Have you ever heard the term “pension spiking”?

Well if not, “pension spiking” is the scheme when employees in concert with their management, inflate their salary in the years immediately preceding retirement in order to receive larger pensions than they otherwise would be entitled to receive. This inflates the pension payments to the retirees.

When government employees working with management/bureaucrats pension spike us the taxpayers end up paying for it.

These inflated pensions strain if not accelerate the pensions fund underfunding.

Last month I wrote a blog describing how Steve Cook, MEA president, working with the Lansing School District are spiking the MEA President’s pension and we will all pay for it.

As reported in the Michigan Capitol Confidential by Jack Spencer, Senator Marty Knollenberg, R-Troy has been quoted as saying  “While Steve Cook’s gaming of MPSERS was not illegal, it certainly was unethical,” and  “Cook enriched himself at the expense of our teachers’ retirement. It’s time to close this loophole to make sure MPSERS benefits go to those intended — our public school teachers and employees.”

Senator Knollenberg's wants to put a stop to this unethical scheme, to do so he has sponsored legislation, Senate Bills 279 and 280, which  is aimed at prohibiting such pension spiking deals, and would also ban school union contracts that pay employees who are union stewards to do union work on school time (a practice they call “release time”).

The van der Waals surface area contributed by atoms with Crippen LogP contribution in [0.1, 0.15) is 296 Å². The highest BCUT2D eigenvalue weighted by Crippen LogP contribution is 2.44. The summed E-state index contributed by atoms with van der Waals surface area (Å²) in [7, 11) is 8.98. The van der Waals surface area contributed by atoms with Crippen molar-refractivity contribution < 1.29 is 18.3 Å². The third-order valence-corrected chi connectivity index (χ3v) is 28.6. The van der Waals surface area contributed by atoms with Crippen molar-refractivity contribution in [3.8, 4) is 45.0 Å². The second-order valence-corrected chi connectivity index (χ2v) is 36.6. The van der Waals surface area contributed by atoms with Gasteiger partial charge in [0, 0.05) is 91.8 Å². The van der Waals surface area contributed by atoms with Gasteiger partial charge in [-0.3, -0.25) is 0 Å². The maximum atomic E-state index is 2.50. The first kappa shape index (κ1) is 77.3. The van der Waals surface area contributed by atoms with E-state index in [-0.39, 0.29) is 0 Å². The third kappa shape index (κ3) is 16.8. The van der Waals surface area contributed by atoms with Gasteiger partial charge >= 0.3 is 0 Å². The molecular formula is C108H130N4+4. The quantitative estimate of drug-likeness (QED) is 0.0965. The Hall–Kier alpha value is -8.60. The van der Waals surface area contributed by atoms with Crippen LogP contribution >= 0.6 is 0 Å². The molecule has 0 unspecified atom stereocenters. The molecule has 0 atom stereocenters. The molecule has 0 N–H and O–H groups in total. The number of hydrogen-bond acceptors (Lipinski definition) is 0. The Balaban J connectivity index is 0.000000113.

The bills look like that have a good chance at passing since they each have 14 cosponsors, considering that 19 “yes” votes are needed for passage in the Senate.

Do you know of this pension spiking?

Are you asking yourself why our past politicians never did anything to stop this?

Should the employees who had their pensions spiked have to repay the taxpayers back and have their pensions scaled back to what they were supposed to be?

What are your thoughts?

Let’s discuss this tomorrow (Monday) on my show The Live with Renk show, which airs Monday through Friday 9 a.m. to noon, to let me know your thoughts at (269) 441-9595.

Or please feel free to start a discussion and write your thoughts in the comment section.

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